OK, let’s get this straight . . . four Swedish teenagers get together and form a punk/pop band. They hone their skills to the point where they release a full-length album in 1999. The recording is met with critical acclaim in their homeland, receiving two Swedish Grammy nominations. In 2002, the girls, no longer mere teenagers, issue their inaugural stateside release and slowly begin gaining momentum on foreign shores. Seeing the increasing success of the band, record company brain trust decides to reissue the 1999 debut so as to ride the mounting wave of popularity. Sounds simple enough.
Such is the case with Sahara Hotnights, as their 2002 album Jennie Bomb is currently being coat tailed with the recent release of their 1999 Swedish debut C’mon Let’s Pretend. But what is all the hype about?
Sahara Hotnights comes along at the perfect time to stamp their unique image on the fertile music scene. Edgy and exuding some fine examples of punk popiness, the band is a noticeable deviation from much of what MTV and MMUSA have filled their respective rotations with. Although C’mon Let’s Pretend is technically four years old, the album still resonates loudly as it enhances the group’s improving resume.
Consisting of 11 tracks, the recording introduces Maria Andersson’s lead vocal to the masses, a piercing wail falling somewhere between vintage Siouxsie Sioux and Bjork. Her shrillness is the highlight of the songs “Push on Some More” and “Drive Dead Slow”, and is complimented by the band’s surprising solid musicianship. Andersson’s talents are further showcased on “Quite a Feeling” and “Impressed by Me” as compatriots Jennie Asplund, Johanna Asplund, and Josephine Forsman back her with a rhythmic heaviness reminiscent of the Clash’s memorable “Pink Cadillac”.
The album changes direction with the inclusion of three tracks, “Wake Up”, “That’s What They Do”, and “I Know Exactly What to Do”. Resembling melodic balladry far more than aggressive punk anthems, the songs display the band’s early ability to shift gears with sonic precision and miss nary a beat in the process. As on the earlier songs, Andersson’s vocal is the centerpiece, adding a haunting feeling to every lyric.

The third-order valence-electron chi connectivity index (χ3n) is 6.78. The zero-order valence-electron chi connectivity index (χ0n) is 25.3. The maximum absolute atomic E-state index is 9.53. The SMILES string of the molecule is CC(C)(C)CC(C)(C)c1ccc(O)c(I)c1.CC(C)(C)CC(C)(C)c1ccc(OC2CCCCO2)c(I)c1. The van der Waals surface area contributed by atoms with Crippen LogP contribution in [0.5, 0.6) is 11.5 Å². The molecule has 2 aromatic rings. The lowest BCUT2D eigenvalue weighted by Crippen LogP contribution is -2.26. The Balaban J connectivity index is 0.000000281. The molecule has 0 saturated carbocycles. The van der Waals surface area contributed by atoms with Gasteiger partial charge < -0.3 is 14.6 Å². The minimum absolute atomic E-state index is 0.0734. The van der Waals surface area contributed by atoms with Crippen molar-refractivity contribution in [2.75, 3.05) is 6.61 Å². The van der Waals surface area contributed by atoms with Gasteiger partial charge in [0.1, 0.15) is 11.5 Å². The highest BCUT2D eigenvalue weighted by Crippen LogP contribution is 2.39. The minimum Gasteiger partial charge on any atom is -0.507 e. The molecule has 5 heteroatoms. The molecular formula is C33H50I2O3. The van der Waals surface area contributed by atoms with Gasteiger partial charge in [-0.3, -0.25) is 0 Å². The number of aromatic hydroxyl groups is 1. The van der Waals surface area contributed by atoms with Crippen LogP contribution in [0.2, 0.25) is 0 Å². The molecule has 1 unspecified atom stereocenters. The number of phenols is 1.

The band returns to form with solidly brash renditions of “Oh Darling”, “Too Cold for You”, and “Our Very Own”, songs that provide enough punk pop edge to solidify Sahara Hotnights’ reputation as anything but lightweights. A final track, “Kicks”, adds some foreboding spice to the album, exhibiting a texturally dark maturity not readily seen since the early days of Alice in Chains.
As good as C’mon Let’s Pretend is as a debut album, (or follow up for that matter), Sahara Hotnights is not yet up to the lofty descriptors peppering their record company press release. Harkening the names of rock pioneers like the MC5 and the Clash in comparison is certainly a stretch, one that sets the bar unreachably high for a relatively new group. Nonetheless, the gang from Sweden has a tremendous amount to offer. Their sound bears an underlying meanness to it, and is a welcome change from the vacuous no talent rubbish offered up by current airwave darlings such as Sum 41. Additionally, the obvious musical and song writing skills the band possess demonstrate that Sahara Hotnights has the ability and sheer balls to stay on top when they get there.
At the very least, Sweden’s musical legacy is no longer limited to Abba.